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Measuring Event Marketing Results: Things to measure to ensure Exhibiting makes sense!

Tradeshows, VIP Events, Conferences and conventions are all investments your organization makes in Sales and Marketing.  As is the case with any investment you should expect some sort of return on it.  But how do you measure the return?  What are the metrics used to report a successful event?  Cost per lead, Return on Objective, Orders written, all of the above!  A recent study by the International Association for Exhibits and Events states that nearly half of all exhbiiting companies have NO PROCESS for measuring results at trade shows!  In the short term this may not have much impact, but the long term analysis could mean disaster to an event marketer’s future, via lower budgets, fewer events, and in the end a possible end to what could be a driving force in a company’s success, face to face marketing.

 

Two primary reasons to measure results at trade shows (and any special events you host) are to simply justify the expense on the investment in a trade show display or exhibit,  based on it’s return (we’ll discuss what type of return you may measure shortly), and to also provide a scorecard for effectiveness at specific events, as not all are created equally).  To continue to justify your investment in events you have to be able to identify what you’re measuring and why you’re measuring it.  ROI varies from event to event and also from year to year.

 

Here are 5 basic measurements that almost every company should be measuring:

 

1.) Cost per lead:  Simply put this is the overall cost of your event divided by the number of leads gathered.  Be careful here as you need to rank the quality of your leads (A,B,C) to ensure you are getting qualified leads.

 

2.) Return on Objective (ROO):  A list of specific goals for any event.  They can be “soft” less measurable goals such as new brand launch, product awareness campaigns, or something more quantifiable such as gaining qualified leads from specific vertical markets, or special private event functions within a trade show that showcase specific items or services to a more select audience.

 

3.) Exhibit budget versus actual cost:  Identifying your event marketing budget is hard!  There are many variables and it’s important to minimize any “surprise costs” after a show.  If your exhibit house isn’t helping you identify your budget you need to ask them to.  A very easy tool to use is past event history to help manage budgets and predict future costs.  Proper pre-event planning with your exhibit house is a must to help identify potential added costs.

 

4.) Post-show orders or sales:  What’s the life cycle of your selling process after a trade show?  How long does it take to turn a qualified lead into a future order or call to action?  In “The Cost Effectiveness of Exhibition Participation: Part I and Part II,” the Dallas-based Center for Exhibition Industry Research (CEIR), provides several stats that prove that, on average, exhibition leads take less time and money to close than field-sales leads.  According to the study, the cost of an initial face-to-face meeting with a prospect is $96 for an exhibition lead; whereas, without an exhibition lead, that figure is $1,039 (including $443 to identify the prospect prior to the initial sales call and $596 for the field-sales call). Thus, meeting a prospect at an exhibition versus finding and meeting a prospect in the field saves $943 per prospect.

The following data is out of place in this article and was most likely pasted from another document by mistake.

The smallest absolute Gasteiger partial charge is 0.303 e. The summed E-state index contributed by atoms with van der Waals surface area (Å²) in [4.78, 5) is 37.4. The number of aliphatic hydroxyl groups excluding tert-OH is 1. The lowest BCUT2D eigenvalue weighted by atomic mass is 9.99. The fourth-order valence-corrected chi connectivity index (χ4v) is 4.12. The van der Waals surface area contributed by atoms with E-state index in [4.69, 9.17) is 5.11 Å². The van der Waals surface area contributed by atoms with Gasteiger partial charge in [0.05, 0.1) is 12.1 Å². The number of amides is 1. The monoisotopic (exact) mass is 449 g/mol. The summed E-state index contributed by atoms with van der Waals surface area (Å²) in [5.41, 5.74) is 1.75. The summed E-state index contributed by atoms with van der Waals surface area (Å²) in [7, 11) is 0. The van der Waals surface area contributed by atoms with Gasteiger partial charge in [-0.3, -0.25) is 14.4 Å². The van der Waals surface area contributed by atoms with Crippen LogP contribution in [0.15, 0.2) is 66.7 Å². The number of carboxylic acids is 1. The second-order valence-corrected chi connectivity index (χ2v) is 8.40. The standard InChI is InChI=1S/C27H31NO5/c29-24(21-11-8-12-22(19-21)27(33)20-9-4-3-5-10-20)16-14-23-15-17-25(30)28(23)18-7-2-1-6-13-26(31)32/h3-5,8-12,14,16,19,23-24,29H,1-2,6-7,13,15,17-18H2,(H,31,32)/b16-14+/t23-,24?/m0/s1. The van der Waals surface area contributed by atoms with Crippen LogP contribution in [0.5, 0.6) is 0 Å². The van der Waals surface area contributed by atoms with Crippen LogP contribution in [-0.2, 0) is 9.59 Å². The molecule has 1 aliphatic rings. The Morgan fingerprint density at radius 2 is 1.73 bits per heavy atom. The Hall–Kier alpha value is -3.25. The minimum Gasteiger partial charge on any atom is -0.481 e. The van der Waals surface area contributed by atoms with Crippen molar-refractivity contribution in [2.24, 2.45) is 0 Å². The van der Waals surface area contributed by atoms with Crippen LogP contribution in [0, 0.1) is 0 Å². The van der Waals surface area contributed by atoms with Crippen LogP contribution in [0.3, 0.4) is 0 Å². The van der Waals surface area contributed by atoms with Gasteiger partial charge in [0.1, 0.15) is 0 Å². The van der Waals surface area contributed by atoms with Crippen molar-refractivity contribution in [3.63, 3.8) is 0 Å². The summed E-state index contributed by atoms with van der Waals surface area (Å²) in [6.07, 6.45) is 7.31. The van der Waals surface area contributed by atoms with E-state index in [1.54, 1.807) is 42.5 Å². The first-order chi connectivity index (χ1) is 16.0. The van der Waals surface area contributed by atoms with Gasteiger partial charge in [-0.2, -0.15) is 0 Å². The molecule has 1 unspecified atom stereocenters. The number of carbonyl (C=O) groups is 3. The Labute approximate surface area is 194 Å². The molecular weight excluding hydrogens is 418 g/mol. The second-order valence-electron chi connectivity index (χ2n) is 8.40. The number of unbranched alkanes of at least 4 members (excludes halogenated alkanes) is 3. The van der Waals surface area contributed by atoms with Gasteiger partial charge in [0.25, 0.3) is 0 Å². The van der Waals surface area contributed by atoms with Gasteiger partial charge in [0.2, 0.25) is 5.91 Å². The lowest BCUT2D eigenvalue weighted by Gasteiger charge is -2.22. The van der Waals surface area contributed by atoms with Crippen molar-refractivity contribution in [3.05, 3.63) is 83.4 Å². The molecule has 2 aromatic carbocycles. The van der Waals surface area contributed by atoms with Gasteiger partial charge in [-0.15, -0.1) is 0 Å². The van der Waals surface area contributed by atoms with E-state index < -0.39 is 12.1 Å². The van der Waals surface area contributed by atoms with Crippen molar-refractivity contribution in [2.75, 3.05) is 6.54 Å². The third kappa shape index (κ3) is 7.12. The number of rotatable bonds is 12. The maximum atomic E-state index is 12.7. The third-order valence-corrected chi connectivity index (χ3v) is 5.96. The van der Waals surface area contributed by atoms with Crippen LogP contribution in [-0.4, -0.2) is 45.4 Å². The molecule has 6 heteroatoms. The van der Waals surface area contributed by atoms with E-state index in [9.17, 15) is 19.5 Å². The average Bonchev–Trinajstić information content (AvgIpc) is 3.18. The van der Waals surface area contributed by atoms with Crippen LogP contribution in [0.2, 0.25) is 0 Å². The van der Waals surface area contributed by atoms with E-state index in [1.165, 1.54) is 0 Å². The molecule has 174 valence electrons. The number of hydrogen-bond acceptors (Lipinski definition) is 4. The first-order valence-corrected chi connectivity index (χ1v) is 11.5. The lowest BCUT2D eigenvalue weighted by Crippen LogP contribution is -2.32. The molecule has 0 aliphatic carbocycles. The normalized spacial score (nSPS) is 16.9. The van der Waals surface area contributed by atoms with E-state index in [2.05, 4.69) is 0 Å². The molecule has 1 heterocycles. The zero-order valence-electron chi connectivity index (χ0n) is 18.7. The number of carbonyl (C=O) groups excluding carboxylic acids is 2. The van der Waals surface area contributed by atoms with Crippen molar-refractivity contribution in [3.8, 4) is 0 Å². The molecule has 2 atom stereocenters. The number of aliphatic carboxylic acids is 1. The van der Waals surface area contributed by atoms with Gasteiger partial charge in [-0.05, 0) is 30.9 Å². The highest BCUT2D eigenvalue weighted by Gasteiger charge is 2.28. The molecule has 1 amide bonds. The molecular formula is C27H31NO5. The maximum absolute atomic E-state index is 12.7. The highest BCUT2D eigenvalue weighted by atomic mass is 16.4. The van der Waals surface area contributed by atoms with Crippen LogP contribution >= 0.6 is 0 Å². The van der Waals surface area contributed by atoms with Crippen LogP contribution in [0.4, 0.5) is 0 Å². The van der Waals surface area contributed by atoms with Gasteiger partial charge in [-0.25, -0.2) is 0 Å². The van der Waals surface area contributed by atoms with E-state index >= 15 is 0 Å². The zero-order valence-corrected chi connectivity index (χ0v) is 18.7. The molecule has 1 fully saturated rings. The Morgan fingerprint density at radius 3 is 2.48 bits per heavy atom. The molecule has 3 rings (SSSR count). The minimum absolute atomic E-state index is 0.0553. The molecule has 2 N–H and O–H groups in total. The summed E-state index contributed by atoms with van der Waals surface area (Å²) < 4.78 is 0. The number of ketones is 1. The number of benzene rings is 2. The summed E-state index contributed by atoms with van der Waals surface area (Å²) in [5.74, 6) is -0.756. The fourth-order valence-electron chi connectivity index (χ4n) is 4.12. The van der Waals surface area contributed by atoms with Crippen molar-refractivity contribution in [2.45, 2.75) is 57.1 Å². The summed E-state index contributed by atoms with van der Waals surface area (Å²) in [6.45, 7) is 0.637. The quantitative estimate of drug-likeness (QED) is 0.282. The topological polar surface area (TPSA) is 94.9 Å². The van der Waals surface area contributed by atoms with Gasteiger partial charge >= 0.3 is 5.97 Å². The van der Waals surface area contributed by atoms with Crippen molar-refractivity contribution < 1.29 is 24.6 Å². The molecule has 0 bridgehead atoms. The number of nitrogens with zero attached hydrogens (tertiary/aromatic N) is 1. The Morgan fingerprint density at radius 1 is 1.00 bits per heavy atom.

5.)  Web and Social Media traffic (pre versus post event):  This is an important metric in this advanced digital age. It’s how your buyer’s now research your company, buy products, and live their lives!  Website and Social media are an integral part of your Exhibit plan.  It’s a “trickle” campaign that can indirectly nurture your leads from events.  Notice an uptick in followers and website visits after an event?  If so then you probably did some good social media marketing and website promotion beforehand.  These sites are where your future customers are going to further vet you so measuring this and promoting/driving traffic prior to and after your event is another important thing to measure.

 

Finally we should attempt to measure our overall ROI from any events.  This is a longer term analysis as you will need to know post-show revenue generated from the events.  One you have that the formula is relatively simple as this example below shows:

Of course this is just an example, but this shows that every dollar invested in Exhibiting is yielding a 2X return on investment.  Some events will be lower, some higher, but the importance is in the measurement to be able to justify or eliminate events.

 

We also offer a neat little ROI and show analyzer that can also help you evaluate events.  If you’d like to have this sent to you simply let us know

 

 

 

 

Now you are armed with the weapons you need to evaluate, measure, and hopefully justify your event marketing budgets!

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